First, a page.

ATLANTA (AP) - Autism cases are on the rise again, largely due to wider screening and better diagnosis, federal health officials said Thursday.
The rate of U.S. cases rose to about 1 in 88 children. The previous estimate was 1 in 110.
The new figure is from the latest in a series of studies that have been steadily increasing the government's autism estimate. This new number means autism is nearly twice as common as officials said it was only five years ago, and likely affects roughly 1 million U.S. children and teens.
Health officials attribute the increase largely to better recognition of cases, through wide screening and better diagnosis. But the search for the cause of autism is really only beginning, and officials acknowledge that other factors may be helping to drive up the numbers.
"We're not quite sure the reasons for the increase," said Dr. Coleen Boyle of the Centers for Disease Control and Prevention.
As in the past, advocacy groups seized on the new numbers as further evidence that autism research and services should get greater emphasis. The new figures indicate "a public health emergency that demands immediate attention," said Geraldine Dawson, chief science officer for the advocacy group Autism Speaks.
The CDC study released Thursday is considered the most comprehensive U.S. investigation of autism prevalence to date. Researcher gathered data from areas in 14 states - Alabama, Arizona, Arkansas, Colorado, Florida, Georgia, Maryland, Missouri, New Jersey, North Carolina, Pennsylvania, South Carolina, Utah and Wisconsin.
They looked specifically at children who were 8 years old because most autism is diagnosed by that age. They checked health and school records and calculated how common autism was in each place and overall.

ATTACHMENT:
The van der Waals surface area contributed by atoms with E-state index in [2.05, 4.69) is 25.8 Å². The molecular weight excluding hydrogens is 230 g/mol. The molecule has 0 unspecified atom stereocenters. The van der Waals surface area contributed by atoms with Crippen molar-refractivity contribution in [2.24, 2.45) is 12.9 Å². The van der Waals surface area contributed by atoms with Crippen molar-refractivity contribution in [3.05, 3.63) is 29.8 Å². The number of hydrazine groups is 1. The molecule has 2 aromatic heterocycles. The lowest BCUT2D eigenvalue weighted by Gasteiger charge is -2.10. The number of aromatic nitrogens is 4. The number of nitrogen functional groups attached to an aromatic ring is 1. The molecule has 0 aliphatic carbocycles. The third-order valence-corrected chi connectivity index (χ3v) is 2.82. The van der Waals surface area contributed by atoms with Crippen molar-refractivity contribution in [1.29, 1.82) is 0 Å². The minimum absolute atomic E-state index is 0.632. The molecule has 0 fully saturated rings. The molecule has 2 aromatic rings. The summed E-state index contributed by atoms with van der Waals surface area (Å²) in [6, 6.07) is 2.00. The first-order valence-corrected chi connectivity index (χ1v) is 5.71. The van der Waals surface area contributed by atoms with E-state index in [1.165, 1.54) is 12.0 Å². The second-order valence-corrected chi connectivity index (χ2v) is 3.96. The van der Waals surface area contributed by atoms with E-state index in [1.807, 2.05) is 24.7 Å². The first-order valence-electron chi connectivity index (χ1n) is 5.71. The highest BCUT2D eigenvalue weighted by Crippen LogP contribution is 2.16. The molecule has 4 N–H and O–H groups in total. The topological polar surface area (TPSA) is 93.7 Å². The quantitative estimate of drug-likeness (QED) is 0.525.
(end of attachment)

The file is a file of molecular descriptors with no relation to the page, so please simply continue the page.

An earlier report based on 2002 findings estimated that about 1 in 150 children that age had autism or a related disorder such as Asperger's syndrome. After seeing 2006 data, the figure was revised to about 1 in 110. The estimate released Thursday, based on 2008 data, is 1 in 88.
Thursday, June 8 2017 12:44 PM EDT2017-06-08 16:44:50 GMT
A man wanted on charges in a kidnapping and shooting in Alabama is under arrest in New Jersey after a traffic stop. Port Authority of New York and New Jersey police say an officer pulled over 23-year-old Birmingham...More >>
Investigators are searching for a motive in an Alabama murder-suicide that left a mother and her son dead. Tuscaloosa County Metro Homicide Unit assistant commander Capt. Kip Hart told the Tuscaloosa News that 71-year-old...More >>
Thursday, July 27 2017 10:42 AM EDT2017-07-27 14:42:50 GMT
The Associated Press has named Alex Sanz as its new deputy director of newsgathering for the U.S. South, a position overseeing breaking news and enterprise across all media formats in 13 states.More >>
ATLANTA (AP) - The Associated Press has named Alex Sanz as its new deputy director of newsgathering for the U.S. South, a position overseeing breaking news and enterprise across all media formats in 13 states.More >>
Thursday, June 8 2017 3:36 AM EDT2017-06-08 07:36:10 GMT
ATLANTA (AP) - Paul Millsap scored 22 points and the Atlanta Hawks took advantage of Cleveland's fourth-quarter collapse to overcome a 26-point deficit and stun the Cavaliers 126-125More >>
The Atlanta Braves have optioned struggling shortstop Dansby Swanson to Triple-A Gwinnett. Swanson was expected to be the figurehead of a rebuilding team. He was the first overall pick by Arizona in 2015 but has hit only...More >>
Thursday, June 8 2017 2:45 PM EDT2017-06-08 18:45:08 GMT
Authorities say a Georgia police officer responded to the wrong house and shot and injured the homeowner. The Georgia Bureau of Investigation said in a news release that Henry County police asked the agency to...More >>
A Georgia sheriff accused of exposing himself in an Atlanta park has pleaded guilty to violating two city ordinances after prosecutors agreed to drop a public indecency charge. News outlets report DeKalb County Sheriff...More >>